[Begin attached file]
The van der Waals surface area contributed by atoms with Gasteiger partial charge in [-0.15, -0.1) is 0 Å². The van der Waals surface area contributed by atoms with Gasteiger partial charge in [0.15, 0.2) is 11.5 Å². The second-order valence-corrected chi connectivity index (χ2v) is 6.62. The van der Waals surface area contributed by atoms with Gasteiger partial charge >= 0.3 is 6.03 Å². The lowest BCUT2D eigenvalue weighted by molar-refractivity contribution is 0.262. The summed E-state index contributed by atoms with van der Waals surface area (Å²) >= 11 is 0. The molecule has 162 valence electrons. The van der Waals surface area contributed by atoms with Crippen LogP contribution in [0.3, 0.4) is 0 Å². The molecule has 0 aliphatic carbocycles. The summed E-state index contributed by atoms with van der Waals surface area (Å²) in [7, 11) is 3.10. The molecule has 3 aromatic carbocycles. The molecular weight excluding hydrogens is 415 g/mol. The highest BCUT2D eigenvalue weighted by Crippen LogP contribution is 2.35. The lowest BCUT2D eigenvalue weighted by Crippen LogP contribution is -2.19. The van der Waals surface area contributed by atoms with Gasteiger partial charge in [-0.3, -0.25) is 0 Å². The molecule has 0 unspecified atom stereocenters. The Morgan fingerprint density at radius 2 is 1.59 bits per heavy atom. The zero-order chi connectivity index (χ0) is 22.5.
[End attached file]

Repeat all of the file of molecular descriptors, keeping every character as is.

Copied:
The van der Waals surface area contributed by atoms with Gasteiger partial charge in [-0.15, -0.1) is 0 Å². The van der Waals surface area contributed by atoms with Gasteiger partial charge in [0.15, 0.2) is 11.5 Å². The second-order valence-corrected chi connectivity index (χ2v) is 6.62. The van der Waals surface area contributed by atoms with Gasteiger partial charge >= 0.3 is 6.03 Å². The lowest BCUT2D eigenvalue weighted by molar-refractivity contribution is 0.262. The summed E-state index contributed by atoms with van der Waals surface area (Å²) >= 11 is 0. The molecule has 162 valence electrons. The van der Waals surface area contributed by atoms with Crippen LogP contribution in [0.3, 0.4) is 0 Å². The molecule has 0 aliphatic carbocycles. The summed E-state index contributed by atoms with van der Waals surface area (Å²) in [7, 11) is 3.10. The molecule has 3 aromatic carbocycles. The molecular weight excluding hydrogens is 415 g/mol. The highest BCUT2D eigenvalue weighted by Crippen LogP contribution is 2.35. The lowest BCUT2D eigenvalue weighted by Crippen LogP contribution is -2.19. The van der Waals surface area contributed by atoms with Gasteiger partial charge in [-0.3, -0.25) is 0 Å². The molecule has 0 unspecified atom stereocenters. The Morgan fingerprint density at radius 2 is 1.59 bits per heavy atom. The zero-order chi connectivity index (χ0) is 22.5.